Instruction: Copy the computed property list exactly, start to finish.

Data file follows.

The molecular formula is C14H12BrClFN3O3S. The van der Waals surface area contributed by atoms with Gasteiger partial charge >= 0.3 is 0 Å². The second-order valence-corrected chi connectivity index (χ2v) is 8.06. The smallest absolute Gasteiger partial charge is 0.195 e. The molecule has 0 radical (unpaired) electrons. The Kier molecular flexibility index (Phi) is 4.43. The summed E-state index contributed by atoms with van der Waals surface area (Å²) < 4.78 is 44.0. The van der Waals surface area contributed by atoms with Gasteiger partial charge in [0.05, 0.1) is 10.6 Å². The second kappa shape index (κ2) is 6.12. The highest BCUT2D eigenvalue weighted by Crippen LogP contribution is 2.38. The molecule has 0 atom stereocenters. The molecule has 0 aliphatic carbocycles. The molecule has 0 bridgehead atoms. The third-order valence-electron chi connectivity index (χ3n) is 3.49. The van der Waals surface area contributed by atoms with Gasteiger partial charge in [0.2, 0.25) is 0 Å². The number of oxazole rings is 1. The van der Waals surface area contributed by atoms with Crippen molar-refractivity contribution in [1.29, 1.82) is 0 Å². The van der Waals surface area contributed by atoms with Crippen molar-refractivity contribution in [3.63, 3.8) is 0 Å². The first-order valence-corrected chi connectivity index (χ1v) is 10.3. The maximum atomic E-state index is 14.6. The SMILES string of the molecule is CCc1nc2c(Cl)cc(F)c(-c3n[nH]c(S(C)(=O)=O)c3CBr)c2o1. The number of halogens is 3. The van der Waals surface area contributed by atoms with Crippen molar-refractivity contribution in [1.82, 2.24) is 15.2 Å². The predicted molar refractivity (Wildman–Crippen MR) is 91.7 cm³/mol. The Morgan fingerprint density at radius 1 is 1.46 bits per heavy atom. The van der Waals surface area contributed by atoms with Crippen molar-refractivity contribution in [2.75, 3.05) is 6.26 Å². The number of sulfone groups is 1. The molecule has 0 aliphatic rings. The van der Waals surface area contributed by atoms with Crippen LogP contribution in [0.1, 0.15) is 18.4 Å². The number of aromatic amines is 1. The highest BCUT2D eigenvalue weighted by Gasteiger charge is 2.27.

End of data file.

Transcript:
The molecular formula is C14H12BrClFN3O3S. The van der Waals surface area contributed by atoms with Gasteiger partial charge >= 0.3 is 0 Å². The second-order valence-corrected chi connectivity index (χ2v) is 8.06. The smallest absolute Gasteiger partial charge is 0.195 e. The molecule has 0 radical (unpaired) electrons. The Kier molecular flexibility index (Phi) is 4.43. The summed E-state index contributed by atoms with van der Waals surface area (Å²) < 4.78 is 44.0. The van der Waals surface area contributed by atoms with Gasteiger partial charge in [0.05, 0.1) is 10.6 Å². The second kappa shape index (κ2) is 6.12. The highest BCUT2D eigenvalue weighted by Crippen LogP contribution is 2.38. The molecule has 0 atom stereocenters. The molecule has 0 aliphatic carbocycles. The molecule has 0 bridgehead atoms. The third-order valence-electron chi connectivity index (χ3n) is 3.49. The van der Waals surface area contributed by atoms with Gasteiger partial charge in [0.2, 0.25) is 0 Å². The number of oxazole rings is 1. The van der Waals surface area contributed by atoms with Crippen molar-refractivity contribution in [1.29, 1.82) is 0 Å². The van der Waals surface area contributed by atoms with Crippen molar-refractivity contribution in [3.63, 3.8) is 0 Å². The first-order valence-corrected chi connectivity index (χ1v) is 10.3. The maximum atomic E-state index is 14.6. The SMILES string of the molecule is CCc1nc2c(Cl)cc(F)c(-c3n[nH]c(S(C)(=O)=O)c3CBr)c2o1. The number of halogens is 3. The van der Waals surface area contributed by atoms with Crippen molar-refractivity contribution in [1.82, 2.24) is 15.2 Å². The predicted molar refractivity (Wildman–Crippen MR) is 91.7 cm³/mol. The Morgan fingerprint density at radius 1 is 1.46 bits per heavy atom. The van der Waals surface area contributed by atoms with Crippen molar-refractivity contribution in [2.75, 3.05) is 6.26 Å². The number of sulfone groups is 1. The molecule has 0 aliphatic rings. The van der Waals surface area contributed by atoms with Crippen LogP contribution in [0.1, 0.15) is 18.4 Å². The number of aromatic amines is 1. The highest BCUT2D eigenvalue weighted by Gasteiger charge is 2.27.